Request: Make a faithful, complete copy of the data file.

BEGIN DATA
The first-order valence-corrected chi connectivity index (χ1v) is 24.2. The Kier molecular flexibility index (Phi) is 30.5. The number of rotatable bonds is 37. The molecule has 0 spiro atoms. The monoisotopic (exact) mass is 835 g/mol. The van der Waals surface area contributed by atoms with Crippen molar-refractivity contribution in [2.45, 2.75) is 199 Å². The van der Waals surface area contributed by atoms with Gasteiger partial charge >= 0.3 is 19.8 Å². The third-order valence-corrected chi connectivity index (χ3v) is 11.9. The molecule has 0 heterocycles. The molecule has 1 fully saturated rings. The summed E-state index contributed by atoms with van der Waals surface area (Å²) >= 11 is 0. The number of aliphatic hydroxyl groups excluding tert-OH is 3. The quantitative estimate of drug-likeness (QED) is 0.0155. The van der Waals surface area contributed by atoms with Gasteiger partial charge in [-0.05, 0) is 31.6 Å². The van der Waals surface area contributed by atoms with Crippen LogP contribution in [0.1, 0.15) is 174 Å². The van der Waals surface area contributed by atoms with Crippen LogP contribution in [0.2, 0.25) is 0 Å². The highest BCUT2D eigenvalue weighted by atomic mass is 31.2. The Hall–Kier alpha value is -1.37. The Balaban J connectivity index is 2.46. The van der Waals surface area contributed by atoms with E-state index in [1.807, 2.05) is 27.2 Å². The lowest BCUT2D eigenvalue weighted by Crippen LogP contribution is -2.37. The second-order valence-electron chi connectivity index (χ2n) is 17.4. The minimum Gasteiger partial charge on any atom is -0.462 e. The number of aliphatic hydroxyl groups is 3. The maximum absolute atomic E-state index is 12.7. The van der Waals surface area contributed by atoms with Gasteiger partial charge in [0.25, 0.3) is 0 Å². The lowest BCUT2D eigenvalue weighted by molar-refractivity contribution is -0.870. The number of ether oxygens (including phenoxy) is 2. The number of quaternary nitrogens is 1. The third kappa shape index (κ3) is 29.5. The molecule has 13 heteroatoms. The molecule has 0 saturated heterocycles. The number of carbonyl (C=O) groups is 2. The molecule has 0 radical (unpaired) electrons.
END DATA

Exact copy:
The first-order valence-corrected chi connectivity index (χ1v) is 24.2. The Kier molecular flexibility index (Phi) is 30.5. The number of rotatable bonds is 37. The molecule has 0 spiro atoms. The monoisotopic (exact) mass is 835 g/mol. The van der Waals surface area contributed by atoms with Crippen molar-refractivity contribution in [2.45, 2.75) is 199 Å². The van der Waals surface area contributed by atoms with Gasteiger partial charge >= 0.3 is 19.8 Å². The third-order valence-corrected chi connectivity index (χ3v) is 11.9. The molecule has 0 heterocycles. The molecule has 1 fully saturated rings. The summed E-state index contributed by atoms with van der Waals surface area (Å²) >= 11 is 0. The number of aliphatic hydroxyl groups excluding tert-OH is 3. The quantitative estimate of drug-likeness (QED) is 0.0155. The van der Waals surface area contributed by atoms with Gasteiger partial charge in [-0.05, 0) is 31.6 Å². The van der Waals surface area contributed by atoms with Crippen LogP contribution in [0.1, 0.15) is 174 Å². The van der Waals surface area contributed by atoms with Crippen LogP contribution in [0.2, 0.25) is 0 Å². The highest BCUT2D eigenvalue weighted by atomic mass is 31.2. The Hall–Kier alpha value is -1.37. The Balaban J connectivity index is 2.46. The van der Waals surface area contributed by atoms with E-state index in [1.807, 2.05) is 27.2 Å². The lowest BCUT2D eigenvalue weighted by Crippen LogP contribution is -2.37. The second-order valence-electron chi connectivity index (χ2n) is 17.4. The minimum Gasteiger partial charge on any atom is -0.462 e. The number of aliphatic hydroxyl groups is 3. The maximum absolute atomic E-state index is 12.7. The van der Waals surface area contributed by atoms with Gasteiger partial charge in [0.25, 0.3) is 0 Å². The lowest BCUT2D eigenvalue weighted by molar-refractivity contribution is -0.870. The number of ether oxygens (including phenoxy) is 2. The number of quaternary nitrogens is 1. The third kappa shape index (κ3) is 29.5. The molecule has 13 heteroatoms. The molecule has 0 saturated heterocycles. The number of carbonyl (C=O) groups is 2. The molecule has 0 radical (unpaired) electrons.